Power Consumption - Up to 65W or not?

TDPs and power consumption has been a topic we’ve been revisiting on an (unfortunately) regular basis on almost every product launch. Over the last few generations of product launches in particular, we’ve been attempting to explain the current industry situation in more depth in order to demystify marketed power and thermal envelope figures versus what you can actually expect to encounter in the real products.

Given our limited time in writing up this Tiger Lake-H system, I’ll refer back to our more extensive articles, in particular the in-depth explanation of TDPs and Intel’s new generation product behaviour in our review of the Tiger Lake reference platform last September:

Alongside that piece, we also want to point out more extensive historical talks about TDPs, Turbo and power consumption:

In the context of today’s Tiger Lake-H reference laptop and system, the one thing we must preface the rest of the review is the power settings the laptop came in and the resulting behaviour and thermal characteristics of the Core i9-11980HK SKU we’ll be reviewing today.

Intel’s reference laptop, out of the box as delivered to us by Intel seemingly was set up with no PL1 limit, or at least what we suspect is the maximum cTDP limit of 65W of the i9-11980HK. Generally speaking, this is no surprise as TGL-H is targeting the high-power desktop replacement laptop market which tends to come with capable and extensive thermal dissipation designs.

At first, we started running our tests on the platform in this default reference setting, representing what we had hoped being the best-case scenario for the chip and platform, until we discovered some concerning thermal behaviour when under full load:

Under a Prime95 load in a more prolonged test period of 10+ minutes, when tracking package power consumption as well as CPU temperatures and frequencies, we’re seeing that the TGL-H reference laptop is having great troubles at sustaining this default 65W TDP mode.

During the initial idle period we see the CPU has low power consumption in the 2.2W range with some workload noise in the mix, boosting the CPU frequencies up to 4.9GHz.

The initial load ramp results in peak power consumption of up to 86W, but this is a very transient measurement as power quickly throttles down to 70W and below within seconds. In our readouts it seems that Tau (PL2 turbo period) seems to be set at 5 seconds for this machine.

The worrying behaviour starts happening after around 2 minutes of load: we indeed see the CPU package generally trying to limit itself to around 65W, however it’s not a constant steady state, with very obvious large fluctuations between 65W and 35W.

Looking at the temperature, we’re seeing maximum load figures in excess of 95°C, with some 96°C peaks in our coarse sampled data. What seems to be happening here is that the CPU is thermal tripping between the 65W and 35W states, unable to sustain the 65W state for any amount of prolonged time.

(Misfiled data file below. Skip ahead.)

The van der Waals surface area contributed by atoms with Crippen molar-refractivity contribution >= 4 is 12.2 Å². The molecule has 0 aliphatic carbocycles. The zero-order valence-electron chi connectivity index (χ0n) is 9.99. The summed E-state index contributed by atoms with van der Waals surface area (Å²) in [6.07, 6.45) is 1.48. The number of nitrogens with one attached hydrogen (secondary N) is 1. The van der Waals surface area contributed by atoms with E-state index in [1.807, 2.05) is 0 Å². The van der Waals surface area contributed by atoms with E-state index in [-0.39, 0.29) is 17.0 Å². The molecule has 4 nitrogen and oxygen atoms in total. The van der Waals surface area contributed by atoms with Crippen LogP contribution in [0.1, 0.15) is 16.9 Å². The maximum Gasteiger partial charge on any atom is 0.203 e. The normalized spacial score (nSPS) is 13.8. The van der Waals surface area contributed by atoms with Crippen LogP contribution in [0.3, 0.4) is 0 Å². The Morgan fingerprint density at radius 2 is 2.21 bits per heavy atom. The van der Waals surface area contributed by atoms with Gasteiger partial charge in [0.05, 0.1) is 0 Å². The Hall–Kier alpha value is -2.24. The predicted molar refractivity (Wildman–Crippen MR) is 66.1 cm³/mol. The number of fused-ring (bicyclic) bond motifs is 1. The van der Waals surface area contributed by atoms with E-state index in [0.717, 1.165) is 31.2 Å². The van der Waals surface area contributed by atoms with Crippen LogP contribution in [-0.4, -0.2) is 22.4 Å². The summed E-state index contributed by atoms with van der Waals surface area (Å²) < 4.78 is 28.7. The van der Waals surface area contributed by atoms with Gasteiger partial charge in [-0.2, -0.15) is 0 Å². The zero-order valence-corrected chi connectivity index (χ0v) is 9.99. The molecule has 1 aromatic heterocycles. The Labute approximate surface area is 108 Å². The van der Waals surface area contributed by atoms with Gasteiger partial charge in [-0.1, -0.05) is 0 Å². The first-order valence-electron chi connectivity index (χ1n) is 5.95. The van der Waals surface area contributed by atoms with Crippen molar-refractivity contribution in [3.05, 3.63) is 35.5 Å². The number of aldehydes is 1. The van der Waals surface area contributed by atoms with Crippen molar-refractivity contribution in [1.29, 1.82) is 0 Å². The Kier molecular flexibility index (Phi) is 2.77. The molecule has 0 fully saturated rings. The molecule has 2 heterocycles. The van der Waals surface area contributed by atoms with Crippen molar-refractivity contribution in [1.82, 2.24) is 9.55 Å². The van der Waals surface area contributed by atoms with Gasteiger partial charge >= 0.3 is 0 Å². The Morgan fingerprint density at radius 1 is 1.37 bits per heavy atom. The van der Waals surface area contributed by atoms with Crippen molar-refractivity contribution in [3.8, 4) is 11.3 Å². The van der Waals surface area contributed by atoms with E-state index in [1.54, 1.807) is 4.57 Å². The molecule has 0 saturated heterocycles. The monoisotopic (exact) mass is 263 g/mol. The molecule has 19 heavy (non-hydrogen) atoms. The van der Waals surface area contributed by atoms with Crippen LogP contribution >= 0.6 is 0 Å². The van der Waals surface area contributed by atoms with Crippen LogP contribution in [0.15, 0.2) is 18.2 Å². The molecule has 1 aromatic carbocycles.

We’ve confirmed that this throttling and power and frequency fluctuations happen on several workloads, and the only conclusion we can come to is that the reference system simply doesn’t have an adequate enough thermal dissipation solution to effectively enable the 65W cTDP mode of the CPU.

While the reference laptop had a bare-bones BIOS, fortunately enough we were able to rely on XTU to change the system’s PL1 settings, and we chose to re-test at 45W given that this is the i9-11980HK’s supposed default TDP setting.

Under this simple change, the thermal, power and frequency response of the system appears to be much more reasonable. We’re still seeing peak power consumption figures of 75-86W which should correspond to the PL2 figures of the chip, but again that’s only for short workloads which fit into the 5 second Tau/Turbo period.

For the remainder of the next 15 minutes, the machine was able to sustain a steady state CPU temperature of around 83°C, and power consumption capped at 45W. Frequencies ended up around 3200MHz all-core for most of the test but had a prolonged 2700MHz period a few minutes in. The 11980HK has an advertised base frequency of 2600MHz, so that seems to be in line with Intel’s specifications.

Unfortunately, we don’t have Intel’s previous generation H-Series processors in house for a direct generational comparison, but the next best thing is the 11980HK’s nearest competitor, AMD’s Ryzen 9 5980HS. This latter chip comes with a 35W TDP which is 10W lower than the new TGL-H SKU we have in house right now, and we see an obvious difference between the chip’s long-term thermals and power, ending up at different levels after some while.

The Ryzen 9 has a prolonged 300s semi-turbo state where it sustains 42W power until thermal saturation of the laptop. During this period, with similar power consumption to the 11980HK and also quite similar thermal results of around 80-83°C, both platforms seem to be quite similar – except for the fact that AMD Zen3 cores able to operate at all-core boost frequencies of around 4GHz, while the Willow Cove cores of the TGL-H system operate at around 3200MHz and below. This is an important metric to note as we dive deeper in other results of our test suite.